Dr. Pagel on Determining Treatment Based on Genetic Risk in Double- and Triple-Hit Lymphoma

Supplements And Featured Publications, Year in Review: Updates in DLBCL Treatment, Volume 1, Issue 1

John M. Pagel, MD, PhD, discusses the utility of rituximab with etoposide, doxorubicin, cyclophosphamide, vincristine, and prednisone in double- and triple-hit lymphoma.

John M. Pagel, MD, PhD, chief of the Hematologic Malignancies Program, and director of the Hematopoietic Cell Transplantation Program at Swedish Cancer Institute in Seattle, Washington, discusses the utility of rituximab (Rituxan) with etoposide, doxorubicin, cyclophosphamide, vincristine, and prednisone (R-EPOCH) in double- and triple-hit lymphoma.

A variety of up-front regimens have been examined in DLBCL, says Pagel. Most recently, investigators have examined dose-adjusted R-EPOCH in this patient population. While the regimen plays a significant role in the treatment of patients with primary mediastinal diffuse large B-cell lymphoma, the standard of care for the vast majority of patients is still frontline rituximab, cyclophosphamide, doxorubicin, vincristine, and prednisone (R-CHOP), according to Pagel.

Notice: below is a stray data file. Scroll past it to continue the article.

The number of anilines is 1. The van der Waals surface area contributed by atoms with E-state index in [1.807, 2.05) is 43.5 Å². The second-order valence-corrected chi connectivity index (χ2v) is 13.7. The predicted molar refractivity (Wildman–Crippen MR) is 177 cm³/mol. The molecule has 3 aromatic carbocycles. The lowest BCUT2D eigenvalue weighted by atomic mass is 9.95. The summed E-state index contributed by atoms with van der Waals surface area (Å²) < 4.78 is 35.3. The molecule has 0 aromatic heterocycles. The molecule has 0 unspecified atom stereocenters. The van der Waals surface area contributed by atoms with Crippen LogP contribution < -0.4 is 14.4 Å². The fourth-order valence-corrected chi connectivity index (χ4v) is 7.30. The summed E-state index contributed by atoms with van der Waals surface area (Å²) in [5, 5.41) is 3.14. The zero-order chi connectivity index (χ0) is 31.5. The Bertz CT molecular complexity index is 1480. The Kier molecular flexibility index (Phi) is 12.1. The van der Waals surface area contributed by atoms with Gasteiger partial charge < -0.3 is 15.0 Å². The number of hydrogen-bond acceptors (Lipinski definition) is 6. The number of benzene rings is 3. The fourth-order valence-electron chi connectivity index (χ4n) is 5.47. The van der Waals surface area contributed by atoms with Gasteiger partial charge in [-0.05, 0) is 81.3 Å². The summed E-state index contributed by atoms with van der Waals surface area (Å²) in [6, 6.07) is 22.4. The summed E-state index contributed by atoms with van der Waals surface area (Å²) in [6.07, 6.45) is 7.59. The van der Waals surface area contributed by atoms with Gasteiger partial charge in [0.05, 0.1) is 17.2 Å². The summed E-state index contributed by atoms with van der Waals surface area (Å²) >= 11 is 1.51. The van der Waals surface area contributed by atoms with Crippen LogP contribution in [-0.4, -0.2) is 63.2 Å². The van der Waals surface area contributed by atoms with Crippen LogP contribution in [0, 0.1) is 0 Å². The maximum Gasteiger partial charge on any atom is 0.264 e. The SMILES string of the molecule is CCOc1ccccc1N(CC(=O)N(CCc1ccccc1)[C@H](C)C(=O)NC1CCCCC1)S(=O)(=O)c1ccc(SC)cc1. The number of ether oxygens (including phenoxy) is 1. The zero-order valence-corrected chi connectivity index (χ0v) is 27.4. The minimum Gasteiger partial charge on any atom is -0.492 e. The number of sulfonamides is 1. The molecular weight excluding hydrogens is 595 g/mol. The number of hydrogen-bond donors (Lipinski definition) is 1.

Patients do poorly because of genetic risk, particularly those who have double-hit or triple-hit lymphoma, adds Pagel. As such, genetic risk factors should be screened for. The FISH test, for example, looks for gene rearrangements between the MYC gene, BCL-2, or BCL-6, says Pagel. If these gene rearrangements are identified, the disease is often determined to be a very aggressive large cell lymphoma. A regimen of dose-adjusted R-EPOCH may be an appropriate approach for those patients, according to Pagel. A patient who has double- or triple-hit lymphoma without those gene rearrangements but an overexpression of those genesis determined to have intermediate-risk disease and as such, is often treated with R-CHOP, concludes Pagel.